Trust in digital government
Neil C. Rowe
U.S. Naval Postgraduate School
Monterey, CA 93943 USA
(This is a chapter in the Encyclopedia of Digital Government, ed. A.-V. Anttiroiko & M. Malkia, Hershey, PA, USA: The Idea Group, 2006.)
The concept of trust in organizations has been an important area of recent research in sociology and management science (Sztompka, 1999). Trust is positive expectations of positive actions by others, and is important to well-functioning organizations of all sorts. Trust facilitates the effectiveness of government. A focus on trust leads to a more humanistic view of individuals within organizations than that of the traditional managerial psychology of humans solely as input-output devices whose performance must be monitored and measured.
New technology changes the form of government operations. So it is natural to ask how trust is affected by the advent of the technologies and practices of digital government, as it is affected by online security practices (Friedman, Kahn, & Howe, 2000). On the one hand, digital government should be more efficient government, and people trust more in well-run, efficient processes. On the other hand, digital government could enable governments to evade responsibility for their actions by imposing new barriers to citizens, restricting access to information more, falsifying information more easily, and providing a new set of excuses for inefficiency. Some extremists (Postman, 1993) claim that most technology cannot be trusted, but few people agree. So the issue needs to be examined at length.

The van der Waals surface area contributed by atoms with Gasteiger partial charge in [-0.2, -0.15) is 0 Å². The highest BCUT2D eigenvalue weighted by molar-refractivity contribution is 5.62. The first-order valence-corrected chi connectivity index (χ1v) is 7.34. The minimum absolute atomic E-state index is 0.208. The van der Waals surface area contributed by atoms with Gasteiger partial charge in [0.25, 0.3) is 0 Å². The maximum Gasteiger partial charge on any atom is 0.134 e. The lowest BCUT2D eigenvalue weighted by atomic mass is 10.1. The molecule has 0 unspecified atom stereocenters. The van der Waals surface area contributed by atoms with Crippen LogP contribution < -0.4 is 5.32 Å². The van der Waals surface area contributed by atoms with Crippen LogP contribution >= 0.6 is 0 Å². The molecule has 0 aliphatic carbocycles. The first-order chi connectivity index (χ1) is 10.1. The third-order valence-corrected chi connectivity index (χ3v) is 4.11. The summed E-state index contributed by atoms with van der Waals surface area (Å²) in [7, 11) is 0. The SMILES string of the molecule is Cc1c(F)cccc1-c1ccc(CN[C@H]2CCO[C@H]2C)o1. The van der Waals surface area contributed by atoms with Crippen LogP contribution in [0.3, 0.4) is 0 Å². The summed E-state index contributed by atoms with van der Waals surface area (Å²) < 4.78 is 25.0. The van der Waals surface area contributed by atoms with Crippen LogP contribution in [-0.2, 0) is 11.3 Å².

(Sztompka, 1999) provides a detailed analysis of trust relationships. He defines trust as "a bet on the future contingent actions of others" and enumerates six major factors supporting it: (1) reputation, (2) performance, (3) appearance, (4) accountability, (5) precommitment, and (6) contextual facilitation. Of these factors, reputation is not much influenced by whether government is digital or not. Performance and accountability are supported by virtually any digital government as well as government: Past performance of government (demonstrating that procedures are being followed) and lines of accountability (indicating that recourse is available for fixing problems) are almost always present. But digital government can improve performance and accountability by exploiting its ability to store extensive documentation. For instance, digital government can keep records (while removing identifying information to maintain privacy) to demonstrate that citizens are being treated fairly and equally. They can also track citizen interactions and requests to show that procedures are functioning properly.